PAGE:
16 October 2016
MHS Homes is the largest independent landlord in Kent, and has 8,500 properties and 270 staff. Based in Chatham, it was founded nearly 25 years ago when it took over Rochester’s council housing.
Like many in the housing sector, MHS Homes uses CCTV and each of its 20 sites has 12-14 cameras. Matthew Eddy, the organisation’s neighbourhood services manager, says: “At some locations we had cameras linked up so that we could see them from the office, but the system was slow and cumbersome. If something happened, we had to look back through all the footage to find it, so we were unlikely to do that unless we had a specific time for an incident.
“We sometimes found that when there had been an incident, the relevant camera was down. And even if the cameras were connected to our office, each one had to be tested individually to see if it was working. That takes a long time.”
MHS Homes is a member of the
Connected Homes Consortium (CHC), formed in early 2015 by the Housing Associations’ Charitable Trust (HACT). MHS agreed to a trial of an Internet of Things CCTV system from Cloudview, and it is now looking to introduce this to other sites, in particular four large tower blocks.
Eddy says: “All the equipment is currently in the lift monitor space in the roof, so if we need any footage, we have to use a specialist contractor to visit the site, climb down a ladder, burn a CD and deliver it to our offices. It would be so much cheaper and save so much time if we used the Cloudview system.”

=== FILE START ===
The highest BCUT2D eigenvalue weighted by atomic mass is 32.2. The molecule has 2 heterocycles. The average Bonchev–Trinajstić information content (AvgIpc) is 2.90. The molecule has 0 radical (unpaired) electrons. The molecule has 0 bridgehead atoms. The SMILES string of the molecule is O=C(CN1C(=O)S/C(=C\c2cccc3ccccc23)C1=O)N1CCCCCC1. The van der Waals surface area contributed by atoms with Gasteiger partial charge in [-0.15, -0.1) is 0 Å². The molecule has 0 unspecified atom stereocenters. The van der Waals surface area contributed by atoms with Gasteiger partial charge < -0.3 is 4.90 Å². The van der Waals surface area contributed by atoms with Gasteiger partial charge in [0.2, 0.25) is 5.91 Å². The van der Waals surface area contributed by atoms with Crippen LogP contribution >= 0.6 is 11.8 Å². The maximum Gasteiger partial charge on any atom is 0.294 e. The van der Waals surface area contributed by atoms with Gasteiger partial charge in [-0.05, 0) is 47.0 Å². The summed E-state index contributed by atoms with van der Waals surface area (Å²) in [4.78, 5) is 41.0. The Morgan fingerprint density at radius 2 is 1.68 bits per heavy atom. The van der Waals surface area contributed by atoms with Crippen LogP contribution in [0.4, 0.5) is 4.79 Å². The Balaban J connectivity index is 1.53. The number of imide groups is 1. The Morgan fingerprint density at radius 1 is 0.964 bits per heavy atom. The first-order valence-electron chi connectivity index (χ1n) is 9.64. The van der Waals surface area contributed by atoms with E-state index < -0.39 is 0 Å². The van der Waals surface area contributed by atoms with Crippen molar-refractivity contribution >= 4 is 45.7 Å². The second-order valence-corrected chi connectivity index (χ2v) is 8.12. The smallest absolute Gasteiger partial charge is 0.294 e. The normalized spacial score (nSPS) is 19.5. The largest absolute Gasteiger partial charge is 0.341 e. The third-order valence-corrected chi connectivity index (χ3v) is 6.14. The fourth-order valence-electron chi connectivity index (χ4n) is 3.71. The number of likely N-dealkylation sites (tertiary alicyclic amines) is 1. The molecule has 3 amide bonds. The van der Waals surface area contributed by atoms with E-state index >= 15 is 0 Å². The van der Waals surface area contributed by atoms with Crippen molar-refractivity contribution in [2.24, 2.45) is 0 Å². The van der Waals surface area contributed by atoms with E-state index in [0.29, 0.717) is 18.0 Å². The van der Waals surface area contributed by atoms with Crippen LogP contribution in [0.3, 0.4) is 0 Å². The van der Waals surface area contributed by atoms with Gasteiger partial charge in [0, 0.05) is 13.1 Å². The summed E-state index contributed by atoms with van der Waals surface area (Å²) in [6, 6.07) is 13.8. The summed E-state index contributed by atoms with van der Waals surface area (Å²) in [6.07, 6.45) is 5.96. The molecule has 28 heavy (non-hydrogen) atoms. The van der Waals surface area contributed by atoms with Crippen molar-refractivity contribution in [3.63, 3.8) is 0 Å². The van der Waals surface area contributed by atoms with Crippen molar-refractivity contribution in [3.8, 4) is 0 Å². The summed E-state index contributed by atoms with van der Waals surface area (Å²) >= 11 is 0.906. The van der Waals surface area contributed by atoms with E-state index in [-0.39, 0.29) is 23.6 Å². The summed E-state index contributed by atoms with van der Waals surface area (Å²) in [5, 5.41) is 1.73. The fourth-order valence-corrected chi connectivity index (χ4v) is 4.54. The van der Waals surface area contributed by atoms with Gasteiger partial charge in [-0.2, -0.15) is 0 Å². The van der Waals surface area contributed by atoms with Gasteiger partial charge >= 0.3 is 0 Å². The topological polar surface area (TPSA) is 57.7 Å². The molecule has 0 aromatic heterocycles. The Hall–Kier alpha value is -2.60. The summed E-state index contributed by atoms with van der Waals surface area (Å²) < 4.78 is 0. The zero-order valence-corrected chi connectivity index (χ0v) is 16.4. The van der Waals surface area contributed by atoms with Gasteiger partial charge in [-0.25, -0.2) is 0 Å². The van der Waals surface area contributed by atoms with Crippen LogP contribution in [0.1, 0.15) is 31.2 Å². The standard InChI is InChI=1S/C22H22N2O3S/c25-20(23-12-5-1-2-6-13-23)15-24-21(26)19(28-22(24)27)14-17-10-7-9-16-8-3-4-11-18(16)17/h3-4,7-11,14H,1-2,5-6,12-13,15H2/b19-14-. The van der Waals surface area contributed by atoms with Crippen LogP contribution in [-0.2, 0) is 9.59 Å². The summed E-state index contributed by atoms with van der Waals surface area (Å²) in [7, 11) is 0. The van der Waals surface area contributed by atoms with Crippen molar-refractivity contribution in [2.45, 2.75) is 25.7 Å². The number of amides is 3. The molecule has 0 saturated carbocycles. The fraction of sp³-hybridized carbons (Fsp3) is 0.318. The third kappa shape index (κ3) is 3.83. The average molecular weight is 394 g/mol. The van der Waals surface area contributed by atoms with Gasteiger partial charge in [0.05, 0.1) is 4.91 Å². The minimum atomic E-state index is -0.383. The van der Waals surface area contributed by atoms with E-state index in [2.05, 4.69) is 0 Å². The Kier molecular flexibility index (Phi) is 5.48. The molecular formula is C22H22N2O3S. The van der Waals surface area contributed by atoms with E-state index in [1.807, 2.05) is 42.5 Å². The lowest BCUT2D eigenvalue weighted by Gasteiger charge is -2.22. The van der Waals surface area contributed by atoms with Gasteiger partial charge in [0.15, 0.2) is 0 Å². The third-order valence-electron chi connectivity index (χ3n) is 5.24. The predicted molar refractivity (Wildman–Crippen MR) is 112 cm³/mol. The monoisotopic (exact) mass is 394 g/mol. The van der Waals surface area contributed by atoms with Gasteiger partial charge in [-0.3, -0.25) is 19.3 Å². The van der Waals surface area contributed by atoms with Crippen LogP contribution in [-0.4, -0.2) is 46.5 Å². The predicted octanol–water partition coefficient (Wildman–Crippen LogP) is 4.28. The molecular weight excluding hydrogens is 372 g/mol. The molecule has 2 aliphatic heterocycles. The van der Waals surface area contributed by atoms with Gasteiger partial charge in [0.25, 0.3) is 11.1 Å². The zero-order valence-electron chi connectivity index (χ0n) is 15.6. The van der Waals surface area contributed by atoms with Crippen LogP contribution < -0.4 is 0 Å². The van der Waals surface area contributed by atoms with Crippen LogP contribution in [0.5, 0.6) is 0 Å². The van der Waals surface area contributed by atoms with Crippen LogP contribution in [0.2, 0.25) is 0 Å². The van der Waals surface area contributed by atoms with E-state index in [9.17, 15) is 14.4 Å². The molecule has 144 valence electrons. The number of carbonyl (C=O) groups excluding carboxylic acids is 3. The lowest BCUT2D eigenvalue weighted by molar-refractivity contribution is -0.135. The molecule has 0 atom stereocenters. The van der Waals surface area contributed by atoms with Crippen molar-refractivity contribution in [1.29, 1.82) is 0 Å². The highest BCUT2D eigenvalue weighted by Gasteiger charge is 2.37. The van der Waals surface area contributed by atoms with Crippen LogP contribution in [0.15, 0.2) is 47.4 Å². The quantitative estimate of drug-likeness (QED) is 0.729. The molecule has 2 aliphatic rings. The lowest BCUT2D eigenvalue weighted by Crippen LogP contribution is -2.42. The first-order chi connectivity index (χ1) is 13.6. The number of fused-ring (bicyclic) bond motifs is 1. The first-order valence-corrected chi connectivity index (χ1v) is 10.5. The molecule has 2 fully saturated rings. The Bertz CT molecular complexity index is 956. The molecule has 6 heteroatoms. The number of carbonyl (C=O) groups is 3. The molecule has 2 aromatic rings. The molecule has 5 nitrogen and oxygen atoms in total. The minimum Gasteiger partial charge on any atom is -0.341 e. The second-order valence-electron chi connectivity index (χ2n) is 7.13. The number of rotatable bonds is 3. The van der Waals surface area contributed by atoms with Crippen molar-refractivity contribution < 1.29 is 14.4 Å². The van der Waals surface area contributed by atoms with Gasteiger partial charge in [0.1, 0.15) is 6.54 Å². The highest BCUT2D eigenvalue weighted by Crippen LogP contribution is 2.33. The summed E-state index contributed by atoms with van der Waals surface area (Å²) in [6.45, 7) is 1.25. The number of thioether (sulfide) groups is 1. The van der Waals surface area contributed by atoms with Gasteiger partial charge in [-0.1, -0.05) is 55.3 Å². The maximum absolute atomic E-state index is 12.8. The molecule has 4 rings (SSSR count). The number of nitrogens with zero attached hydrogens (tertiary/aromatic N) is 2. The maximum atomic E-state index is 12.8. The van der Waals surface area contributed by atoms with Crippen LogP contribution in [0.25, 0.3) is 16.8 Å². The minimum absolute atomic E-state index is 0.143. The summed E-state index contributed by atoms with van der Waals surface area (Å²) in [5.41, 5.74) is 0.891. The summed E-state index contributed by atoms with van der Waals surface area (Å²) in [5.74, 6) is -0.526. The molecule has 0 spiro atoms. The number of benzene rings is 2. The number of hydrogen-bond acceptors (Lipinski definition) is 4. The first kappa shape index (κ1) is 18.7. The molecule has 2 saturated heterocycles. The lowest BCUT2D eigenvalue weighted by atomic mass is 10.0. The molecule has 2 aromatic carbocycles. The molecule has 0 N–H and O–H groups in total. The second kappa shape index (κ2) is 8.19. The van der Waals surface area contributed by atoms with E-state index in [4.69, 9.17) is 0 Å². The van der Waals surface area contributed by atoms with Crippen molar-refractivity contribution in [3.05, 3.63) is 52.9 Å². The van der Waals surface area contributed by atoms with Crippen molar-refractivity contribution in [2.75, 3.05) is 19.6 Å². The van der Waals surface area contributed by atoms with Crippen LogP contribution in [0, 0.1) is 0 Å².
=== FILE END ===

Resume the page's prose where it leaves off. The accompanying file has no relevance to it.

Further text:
The system provides secure, cloud-based video surveillance by means of a network adapter which can be retro-fitted to existing analogue or digital CCTV cameras. It only records when there is movement and uses broadband or Wi-Fi to store footage in the cloud. This can then be viewed by authorised users from multiple locations on their smartphones, tablets or PCs, and downloaded to provide evidence to the police if required.
Security is provided through HTTPS/TLS and public key encryption. All footage is time stamped, and the system provides an automatic alert if there is a problem with a camera.
The system has also resulted in other benefits for MHS. It provides evidence of serious anti-social behaviour such as damage, fly tipping and graffiti, helps in checking maintenance of communal areas, and shows attendance by contractors whose services are required for safety compliance.